Going forward, even in a back to normal post-covid global economy, oil overproduction and therefore low prices will probably continue, reducing the profit margin outlook for oil companies large and small. Even with covid well behind us, do not expect a much diminished Exxon to make it back to the Dow Jones Industrials index.

Anti-oil public policies

And this is only half the story. Indeed, beyond the supply glut, we have to factor the impact on the oil industry of public policy responses to global warming enacted or about to be enacted by many governments in the developed world.

While it is doubtful that in the near and medium term there will be truly viable energy alternatives to fossil fuels, the now accepted conventional wisdom (right or wrong as it may be) is that as a minimum governments must work with alacrity –starting immediately– to devise ways to reduce fossil fuels consumption. In the near term, we can expect new or higher carbon taxes, higher gasoline taxes, and more mandates for more fuel efficient vehicles. All these public policy measures will make sure that demand for oil-derived products will not grow.

The combined damage of the oil glut and public policy changes is already felt. For instance, in Alberta, Canada, the once thriving oil sands business was in recession pre covid. Countless jobs have been lost. The industry experts realize that this slump, while made much worse by covid, is here to stay. The Alberta Provincial Government is trying to find magic recipes to quickly diversify the oil dependent economy. In the US, thousands of fracking related jobs have been lost, while the economic pain has spread to the vast universe of suppliers and vendors, from pipe makers to those delivering sand used for fracking.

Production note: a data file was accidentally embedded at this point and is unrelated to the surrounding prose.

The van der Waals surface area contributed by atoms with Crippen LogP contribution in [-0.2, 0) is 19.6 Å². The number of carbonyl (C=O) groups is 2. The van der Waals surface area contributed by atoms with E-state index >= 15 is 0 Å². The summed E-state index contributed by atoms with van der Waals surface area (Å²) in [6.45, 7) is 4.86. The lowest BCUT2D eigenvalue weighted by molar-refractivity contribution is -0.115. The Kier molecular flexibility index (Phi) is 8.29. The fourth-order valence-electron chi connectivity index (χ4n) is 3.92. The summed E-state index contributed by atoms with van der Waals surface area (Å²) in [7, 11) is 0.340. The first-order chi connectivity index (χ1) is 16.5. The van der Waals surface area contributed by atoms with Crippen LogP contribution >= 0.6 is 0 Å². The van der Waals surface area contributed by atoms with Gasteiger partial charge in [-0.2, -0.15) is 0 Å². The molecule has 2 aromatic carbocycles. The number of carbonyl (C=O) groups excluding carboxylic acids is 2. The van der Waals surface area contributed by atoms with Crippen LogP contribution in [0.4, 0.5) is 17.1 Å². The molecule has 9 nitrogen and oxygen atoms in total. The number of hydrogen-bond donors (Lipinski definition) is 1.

Electric vehicles have arrived

And then we have electric vehicles, EVs, finally becoming viable. Granted, EVs to date represent only a small fraction of total US and global auto production. Even assuming significantly higher numbers due to technological breakthroughs in battery technologies, it will take decades before the world automobile fleets will become mostly electric. All true. But, with sector leader Tesla finally becoming profitable, we probably have reached an inflection point.

For these and other intangible reasons, we have now a new strong anti oil sentiment spreading throughout the world. For example, the government of Denmark recently announced that it wants to phase out dependence on fossil fuels. The Japanese government indicated that it wants 100% electrification of the car sector by 2035, or so. A few months earlier, California declared a ban on the sale of new gasoline powered vehicles by 2035. The big automakers got the message. They have responded to the these new policies with big announcements about investments of billions of dollars in new lines of EVs. They are not betting on a bright future for gasoline powered vehicles.

Not a bright outlook for oil

It is true that we still do not have the proven, scalable technologies that will quickly get us to a new post-oil world. Still, increasing opposition to fossil fuels and more aggressive investments in the development of alternatives to the internal combustion engine are the new trends. Given all this, looking at the world ten or fifteen years from now, there are good reasons to project at best stagnant oil demand.

If this is indeed the case, who wants to invest today in major new oil projects that require huge up front capital outlays, normally justified with the assumption of steady returns over at least a decade? Getting beyond the covid induced oil crisis will be helpful for the battered oil industry. But it will not put an end to the fossil fuel sector’s systemic problems.